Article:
Program Update: Advocacy – April 2012
Congressional appropriators got off to an early start this spring with both the House and Senate Appropriations Committees approving FY 2013 Commerce-Justice-Science spending bills in April with House and Senate floor consideration expected this month. Both versions would increase spending for the National Science Foundation (NSF), albeit slightly below the President’s requested level. The House and Senate also closely match the President’s request for Earth Science research at the National Aeronautics and Space Administration (NASA). The big difference between the bills is the treatment of National Oceanic and Atmospheric Administration (NOAA). In particular, the Senate proposes to move the design and procurement of NOAA’s earth observing satellites to NASA and uses the $117 million in savings to plus-up funding for NOAA operations, including science and education funding. The House bill maintains the current structure, while increasing funding for satellite procurement and reducing funding for operations.
In April, the House approved a 90-day extension to the Surface Transportation Extension Act of 2012 (H.R. 4281). The bill directs 80 percent of the BP Gulf Spill fines into a new Gulf Coast Restoration Trust Fund, and also restores the revenue from the Harbor Maintenance Trust Fund through the RAMP Act. The Senate transportation bill (S.1813) includes the RESTORE Act, as well as a National Endowment for the Oceans, both of which would obligate funds for ocean research. House and Senate conferees will meet on May 8 to begin negotiating a compromise bill. Senator David Vitter, an original co-sponsor of S. 1813, stated that “as a leading Republican conferee tasked to hammer out the final version of this highway bill, I’ll place keeping the RESTORE and RAMP language in the bill as an absolute top priority.”
The National Ocean Policy (NOP) fell under heavy criticism in April when more than 80 groups (including the American Farm Bureau Federation, American Petroleum Institute, National Association of Home Builders, National Fisheries Institute and the U.S. Chamber of Commerce) submitted a letter to House Appropriations Chairman Hal Rogers (R-KY) in opposition to funding for the implementation of the new NOP. Soon thereafter, 23 Republicans sent a similar request to Chairman Rogers. The letters assert that the NOP would restrict ocean and inland activities that support jobs and would also take funds away from federal agencies and divert resources away from congressionally authorized activities that are critical to the ocean and coastal economies. They also raised concern about the amount of federal spending that has already been spent on implementing the NOP, how much will be required in the future and proposed that the policy lacked sufficient congressional support. In Alaska, the House Committee on Natural Resources held an oversight field hearing to discuss the NOP. Representative Don Yong (R-AK) asserted the mandates of the policy threaten Alaska’s sovereignty and job security by restricting the ability to use natural resources.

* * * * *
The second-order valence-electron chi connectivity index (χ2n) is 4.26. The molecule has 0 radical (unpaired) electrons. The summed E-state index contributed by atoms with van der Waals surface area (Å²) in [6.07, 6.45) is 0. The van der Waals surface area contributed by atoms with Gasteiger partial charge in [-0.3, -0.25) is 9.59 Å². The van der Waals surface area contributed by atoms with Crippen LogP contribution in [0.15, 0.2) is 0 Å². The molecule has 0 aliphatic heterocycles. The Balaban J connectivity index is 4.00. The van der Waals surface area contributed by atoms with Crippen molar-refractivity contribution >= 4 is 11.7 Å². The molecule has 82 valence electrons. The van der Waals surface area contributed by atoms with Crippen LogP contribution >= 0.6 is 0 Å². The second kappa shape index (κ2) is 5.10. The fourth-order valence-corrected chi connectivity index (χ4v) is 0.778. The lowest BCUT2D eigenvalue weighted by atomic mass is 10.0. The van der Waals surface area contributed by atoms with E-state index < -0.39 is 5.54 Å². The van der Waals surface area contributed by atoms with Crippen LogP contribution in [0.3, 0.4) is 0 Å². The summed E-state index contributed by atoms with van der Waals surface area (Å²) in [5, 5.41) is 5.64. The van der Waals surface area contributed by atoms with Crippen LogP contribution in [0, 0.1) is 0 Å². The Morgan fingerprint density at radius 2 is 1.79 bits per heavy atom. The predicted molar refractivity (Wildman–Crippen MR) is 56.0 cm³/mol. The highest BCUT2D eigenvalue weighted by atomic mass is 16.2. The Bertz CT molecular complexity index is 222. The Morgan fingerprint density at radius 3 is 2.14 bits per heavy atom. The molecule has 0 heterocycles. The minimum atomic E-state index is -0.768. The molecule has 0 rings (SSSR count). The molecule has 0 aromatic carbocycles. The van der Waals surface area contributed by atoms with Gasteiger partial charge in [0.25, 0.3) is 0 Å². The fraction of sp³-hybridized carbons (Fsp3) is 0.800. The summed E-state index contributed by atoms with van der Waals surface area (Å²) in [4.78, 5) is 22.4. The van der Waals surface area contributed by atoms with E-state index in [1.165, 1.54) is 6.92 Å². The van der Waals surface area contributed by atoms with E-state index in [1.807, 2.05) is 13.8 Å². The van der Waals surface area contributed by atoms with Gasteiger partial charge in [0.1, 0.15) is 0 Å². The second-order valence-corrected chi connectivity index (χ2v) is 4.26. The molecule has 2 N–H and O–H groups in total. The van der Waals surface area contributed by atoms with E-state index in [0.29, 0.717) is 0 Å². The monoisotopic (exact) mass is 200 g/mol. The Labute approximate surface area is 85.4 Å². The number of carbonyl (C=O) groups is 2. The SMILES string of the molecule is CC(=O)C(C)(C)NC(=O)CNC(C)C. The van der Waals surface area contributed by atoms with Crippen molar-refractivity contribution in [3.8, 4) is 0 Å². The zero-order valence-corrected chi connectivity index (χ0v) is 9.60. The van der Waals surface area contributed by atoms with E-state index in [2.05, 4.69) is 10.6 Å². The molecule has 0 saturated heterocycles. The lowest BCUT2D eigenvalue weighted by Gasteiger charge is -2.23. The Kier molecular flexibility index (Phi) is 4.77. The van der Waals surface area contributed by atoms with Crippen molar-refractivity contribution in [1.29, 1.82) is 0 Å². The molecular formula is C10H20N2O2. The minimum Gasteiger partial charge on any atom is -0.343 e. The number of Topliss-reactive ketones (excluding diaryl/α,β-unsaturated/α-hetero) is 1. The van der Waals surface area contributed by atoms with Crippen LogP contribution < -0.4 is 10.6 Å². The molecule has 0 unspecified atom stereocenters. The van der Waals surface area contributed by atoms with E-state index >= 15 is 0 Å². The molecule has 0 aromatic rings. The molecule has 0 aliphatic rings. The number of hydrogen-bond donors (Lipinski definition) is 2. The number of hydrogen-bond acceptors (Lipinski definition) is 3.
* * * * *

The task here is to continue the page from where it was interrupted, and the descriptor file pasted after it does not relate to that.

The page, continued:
House Committee on Natural Resources Republicans introduced a series of energy bills (H.R. 4382, H.R. 4383, H.R. 4402, H.R. 1192, and H.R. 2176) under their “American Energy Initiative.” The initiative is designed to remove government barriers to energy production and to mitigate gas prices by decreasing permitting time and expanding onshore energy production. During the hearing by the Subcommittee on Energy and Mineral Resources, congressional members criticized the Bureau of Land Management asserting that permitting times are lengthy and NEPA reviews and litigation are time consuming. However, some panelists who supported the initiative acknowledged that however lengthy the permitting time may be, the environmental assessments and public review process are essential to thorough permitting.
Two years after the BP Gulf of Mexico Oil Spill, the Oil Spill Commission issued a “Report Card” giving the Administration a “B,” industry a “C+” and Congress a “D” for their response to the oil spill. “Two years have passed since the explosion on the Deepwater Horizon that killed 11 workers, and Congress has yet to enact one piece of legislation to make drilling safer,” said Bob Graham, one of the Commission’s co-chairs. Meanwhile, Congress is close to implementing a Commission recommendation to dedicate 80 percent of the Clean Water Act penalties for environmental restoration. However, there remain other concerns with the Commission. Also this month, BP drafted and submitted a proposal settlement agreement to settle claims with private plaintiffs for property and economic damages, as well as medical claims. Awaiting U.S. District Judge Carl Barbier’s preliminary approval, BP has also requested a November 8 fairness hearing before final approval of settlement and to postpone any trial on liability until after that hearing. Many of the Gulf Coast states disapproved of the postponement, and U.S. Department of Justice attorneys issued a statement to say that the trial on liability for the spill should begin “no later than summer of 2012.”